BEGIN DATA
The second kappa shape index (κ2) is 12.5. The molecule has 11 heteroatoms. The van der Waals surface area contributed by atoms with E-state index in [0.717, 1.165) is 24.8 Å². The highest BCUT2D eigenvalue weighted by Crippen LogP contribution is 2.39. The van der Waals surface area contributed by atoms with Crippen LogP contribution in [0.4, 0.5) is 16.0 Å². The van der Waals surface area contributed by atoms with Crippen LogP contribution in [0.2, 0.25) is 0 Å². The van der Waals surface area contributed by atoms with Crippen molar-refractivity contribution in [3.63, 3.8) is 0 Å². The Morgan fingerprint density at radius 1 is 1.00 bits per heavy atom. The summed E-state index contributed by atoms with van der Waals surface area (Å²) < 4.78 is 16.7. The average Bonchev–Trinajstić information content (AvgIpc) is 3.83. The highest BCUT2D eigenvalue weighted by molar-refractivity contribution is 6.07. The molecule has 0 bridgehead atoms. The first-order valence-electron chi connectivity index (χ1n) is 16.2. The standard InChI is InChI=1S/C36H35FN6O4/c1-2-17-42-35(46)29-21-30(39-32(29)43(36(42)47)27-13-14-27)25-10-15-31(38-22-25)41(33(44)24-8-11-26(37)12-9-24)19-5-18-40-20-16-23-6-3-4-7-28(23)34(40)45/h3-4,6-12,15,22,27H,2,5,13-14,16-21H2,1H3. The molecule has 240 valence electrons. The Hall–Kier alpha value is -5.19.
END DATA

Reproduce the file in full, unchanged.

The second kappa shape index (κ2) is 12.5. The molecule has 11 heteroatoms. The van der Waals surface area contributed by atoms with E-state index in [0.717, 1.165) is 24.8 Å². The highest BCUT2D eigenvalue weighted by Crippen LogP contribution is 2.39. The van der Waals surface area contributed by atoms with Crippen LogP contribution in [0.4, 0.5) is 16.0 Å². The van der Waals surface area contributed by atoms with Crippen LogP contribution in [0.2, 0.25) is 0 Å². The van der Waals surface area contributed by atoms with Crippen molar-refractivity contribution in [3.63, 3.8) is 0 Å². The Morgan fingerprint density at radius 1 is 1.00 bits per heavy atom. The summed E-state index contributed by atoms with van der Waals surface area (Å²) < 4.78 is 16.7. The average Bonchev–Trinajstić information content (AvgIpc) is 3.83. The highest BCUT2D eigenvalue weighted by molar-refractivity contribution is 6.07. The molecule has 0 bridgehead atoms. The first-order valence-electron chi connectivity index (χ1n) is 16.2. The standard InChI is InChI=1S/C36H35FN6O4/c1-2-17-42-35(46)29-21-30(39-32(29)43(36(42)47)27-13-14-27)25-10-15-31(38-22-25)41(33(44)24-8-11-26(37)12-9-24)19-5-18-40-20-16-23-6-3-4-7-28(23)34(40)45/h3-4,6-12,15,22,27H,2,5,13-14,16-21H2,1H3. The molecule has 240 valence electrons. The Hall–Kier alpha value is -5.19.